Kentucky

State and Federal Budget Cuts to Harm Conservation Districts

State and Federal Budget Cuts to Harm Conservation Districts

On January 16, 2018, the Office of the State Budget Director in Kentucky published the Executive Budget for the 2018–2020 fiscal years. Included in the budget is the elimination of seventy state-funded programs, one of which is Direct Aid to Kentucky’s Soil and Water Conservation Districts (SWCDs). Rowlett says that Direct Aid is necessary to fund district initiatives like technical assistance to landowners with Agricultural Water Quality Plans, funding for Envirothon teams, and other educational endeavors that help fulfill the districts’ conservation mission.

Racetrack Contamination: Kentucky’s Newly-Funded Study and its Effect on Equine Drug Testing.

Racetrack Contamination: Kentucky’s Newly-Funded Study and its Effect on Equine Drug Testing.

In October 2017, the Kentucky Horse Racing Commission approved $25,000 worth of funding for a study regarding the effects of contamination on racehorse drug testing.  This analytical study will seek to determine the possible levels of substances—both therapeutic and performance-enhancing—found on the racetrack and its surroundings, and will be based on samples collected through 2019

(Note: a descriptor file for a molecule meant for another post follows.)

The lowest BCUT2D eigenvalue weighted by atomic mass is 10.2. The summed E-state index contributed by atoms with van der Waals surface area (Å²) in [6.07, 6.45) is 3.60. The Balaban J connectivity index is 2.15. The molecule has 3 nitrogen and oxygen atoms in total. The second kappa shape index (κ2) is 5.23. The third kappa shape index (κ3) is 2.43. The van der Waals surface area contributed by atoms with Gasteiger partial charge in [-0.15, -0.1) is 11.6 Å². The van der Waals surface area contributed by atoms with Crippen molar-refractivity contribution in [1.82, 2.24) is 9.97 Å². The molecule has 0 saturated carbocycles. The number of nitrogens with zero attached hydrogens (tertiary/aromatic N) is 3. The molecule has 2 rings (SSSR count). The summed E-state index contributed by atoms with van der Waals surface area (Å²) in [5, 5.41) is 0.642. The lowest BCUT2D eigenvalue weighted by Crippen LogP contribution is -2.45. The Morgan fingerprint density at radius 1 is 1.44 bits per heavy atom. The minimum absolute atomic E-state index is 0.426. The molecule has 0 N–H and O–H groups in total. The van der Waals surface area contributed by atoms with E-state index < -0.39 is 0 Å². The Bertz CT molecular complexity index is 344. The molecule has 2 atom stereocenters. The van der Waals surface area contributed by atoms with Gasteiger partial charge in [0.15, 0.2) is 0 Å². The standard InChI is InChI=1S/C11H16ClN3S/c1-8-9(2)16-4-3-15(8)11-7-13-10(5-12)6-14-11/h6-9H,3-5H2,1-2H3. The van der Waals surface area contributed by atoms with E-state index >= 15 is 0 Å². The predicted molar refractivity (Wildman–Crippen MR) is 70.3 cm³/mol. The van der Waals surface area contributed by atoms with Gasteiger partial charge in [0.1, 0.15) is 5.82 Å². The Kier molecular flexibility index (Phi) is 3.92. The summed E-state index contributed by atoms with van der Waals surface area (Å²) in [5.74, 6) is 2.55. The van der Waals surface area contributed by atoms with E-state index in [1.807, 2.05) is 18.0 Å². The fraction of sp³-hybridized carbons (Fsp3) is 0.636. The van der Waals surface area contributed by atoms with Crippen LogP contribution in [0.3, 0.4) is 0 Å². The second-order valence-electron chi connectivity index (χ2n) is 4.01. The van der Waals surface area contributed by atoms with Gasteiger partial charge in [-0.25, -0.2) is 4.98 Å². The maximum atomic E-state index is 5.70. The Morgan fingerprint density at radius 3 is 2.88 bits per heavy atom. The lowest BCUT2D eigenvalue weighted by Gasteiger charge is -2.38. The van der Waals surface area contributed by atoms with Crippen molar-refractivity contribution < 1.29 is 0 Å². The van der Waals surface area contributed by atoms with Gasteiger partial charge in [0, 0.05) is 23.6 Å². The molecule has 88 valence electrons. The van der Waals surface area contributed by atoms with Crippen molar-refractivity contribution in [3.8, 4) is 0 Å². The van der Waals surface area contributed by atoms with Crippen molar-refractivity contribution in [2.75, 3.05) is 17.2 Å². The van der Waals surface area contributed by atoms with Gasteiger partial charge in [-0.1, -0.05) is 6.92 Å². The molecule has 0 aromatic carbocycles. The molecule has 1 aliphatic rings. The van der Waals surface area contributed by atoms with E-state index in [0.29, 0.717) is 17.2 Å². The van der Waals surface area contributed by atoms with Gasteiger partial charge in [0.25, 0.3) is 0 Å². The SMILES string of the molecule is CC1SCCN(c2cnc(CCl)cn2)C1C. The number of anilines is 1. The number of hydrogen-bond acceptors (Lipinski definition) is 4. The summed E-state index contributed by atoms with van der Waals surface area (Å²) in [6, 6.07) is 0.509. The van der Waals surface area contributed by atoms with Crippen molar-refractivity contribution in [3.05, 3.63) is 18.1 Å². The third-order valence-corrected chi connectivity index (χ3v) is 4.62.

Successful Hollywood Actor Fails to Sell Kentucky Horse-Farm

Successful Hollywood Actor Fails to Sell Kentucky Horse-Farm

Though Johnny Depp is most well-known for his starring roles in movies, such as Pirates of the Caribbean, Edward Scissorhands, Sweeney Todd: The Demon Barber of Fleet Street, and more, in 1995, he took on a different role: Kentucky horse farm owner. Working with Halfhill Auction Group, on September 15, 2017, Depp held an auction on September 15, 2017, to try to sell the 41.32-acre horse farm for $2.9 million.

Monsanto Faces Litigation Concerning New Dicamba Products

Monsanto Faces Litigation Concerning New Dicamba Products

When Monsanto introduced dicamba-resistant soybeans for the first time, 200 dicamba spraying complaints were lodged in Missouri, with a host of aggravation for farmers, businessmen, and scientists on both sides of the issues. In fact, —a dicamba dispute between two Arkansas farmers even led to one farmer’s death and a murder indictment for the other. Farmers from Alabama, Arkansas, Illinois, Kentucky, Minnesota, Mississippi, Missouri, North Carolina, Tennessee, and Texas have been deemed eligible to join a class-action lawsuit against Monsanto because of the alleged dicamba drift damage suffered byto their crops.